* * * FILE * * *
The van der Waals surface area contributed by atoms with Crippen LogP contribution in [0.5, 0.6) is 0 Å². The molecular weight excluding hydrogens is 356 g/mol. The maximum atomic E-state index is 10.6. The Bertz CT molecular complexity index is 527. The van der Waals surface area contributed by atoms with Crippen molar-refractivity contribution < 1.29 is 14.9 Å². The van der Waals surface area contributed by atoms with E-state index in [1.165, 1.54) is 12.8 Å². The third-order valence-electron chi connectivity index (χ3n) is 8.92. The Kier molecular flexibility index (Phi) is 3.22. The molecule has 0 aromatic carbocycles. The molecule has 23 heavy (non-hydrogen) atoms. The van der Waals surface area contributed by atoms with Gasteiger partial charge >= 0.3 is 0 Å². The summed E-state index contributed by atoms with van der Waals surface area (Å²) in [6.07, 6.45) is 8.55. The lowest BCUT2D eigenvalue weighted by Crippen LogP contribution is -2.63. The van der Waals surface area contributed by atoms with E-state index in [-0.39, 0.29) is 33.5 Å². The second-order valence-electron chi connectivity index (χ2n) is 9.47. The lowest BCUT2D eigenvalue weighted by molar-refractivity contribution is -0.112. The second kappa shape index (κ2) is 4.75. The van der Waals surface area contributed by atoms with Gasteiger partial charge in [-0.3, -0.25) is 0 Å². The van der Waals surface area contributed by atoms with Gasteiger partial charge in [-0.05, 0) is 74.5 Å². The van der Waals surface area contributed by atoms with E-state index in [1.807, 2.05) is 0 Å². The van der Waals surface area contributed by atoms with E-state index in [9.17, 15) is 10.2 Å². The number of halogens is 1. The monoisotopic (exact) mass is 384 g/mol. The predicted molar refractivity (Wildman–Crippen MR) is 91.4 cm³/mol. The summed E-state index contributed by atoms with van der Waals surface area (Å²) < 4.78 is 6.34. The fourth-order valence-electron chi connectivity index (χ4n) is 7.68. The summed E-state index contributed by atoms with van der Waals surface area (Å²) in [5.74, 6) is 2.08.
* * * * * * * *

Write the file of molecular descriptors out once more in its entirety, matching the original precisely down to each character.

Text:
The van der Waals surface area contributed by atoms with Crippen LogP contribution in [0.5, 0.6) is 0 Å². The molecular weight excluding hydrogens is 356 g/mol. The maximum atomic E-state index is 10.6. The Bertz CT molecular complexity index is 527. The van der Waals surface area contributed by atoms with Crippen molar-refractivity contribution < 1.29 is 14.9 Å². The van der Waals surface area contributed by atoms with E-state index in [1.165, 1.54) is 12.8 Å². The third-order valence-electron chi connectivity index (χ3n) is 8.92. The Kier molecular flexibility index (Phi) is 3.22. The molecule has 0 aromatic carbocycles. The molecule has 23 heavy (non-hydrogen) atoms. The van der Waals surface area contributed by atoms with Gasteiger partial charge >= 0.3 is 0 Å². The summed E-state index contributed by atoms with van der Waals surface area (Å²) in [6.07, 6.45) is 8.55. The lowest BCUT2D eigenvalue weighted by Crippen LogP contribution is -2.63. The van der Waals surface area contributed by atoms with E-state index in [-0.39, 0.29) is 33.5 Å². The second-order valence-electron chi connectivity index (χ2n) is 9.47. The lowest BCUT2D eigenvalue weighted by molar-refractivity contribution is -0.112. The second kappa shape index (κ2) is 4.75. The van der Waals surface area contributed by atoms with Gasteiger partial charge in [-0.3, -0.25) is 0 Å². The van der Waals surface area contributed by atoms with Gasteiger partial charge in [-0.05, 0) is 74.5 Å². The van der Waals surface area contributed by atoms with E-state index in [1.807, 2.05) is 0 Å². The van der Waals surface area contributed by atoms with E-state index in [9.17, 15) is 10.2 Å². The number of halogens is 1. The monoisotopic (exact) mass is 384 g/mol. The predicted molar refractivity (Wildman–Crippen MR) is 91.4 cm³/mol. The summed E-state index contributed by atoms with van der Waals surface area (Å²) < 4.78 is 6.34. The fourth-order valence-electron chi connectivity index (χ4n) is 7.68. The summed E-state index contributed by atoms with van der Waals surface area (Å²) in [5.74, 6) is 2.08.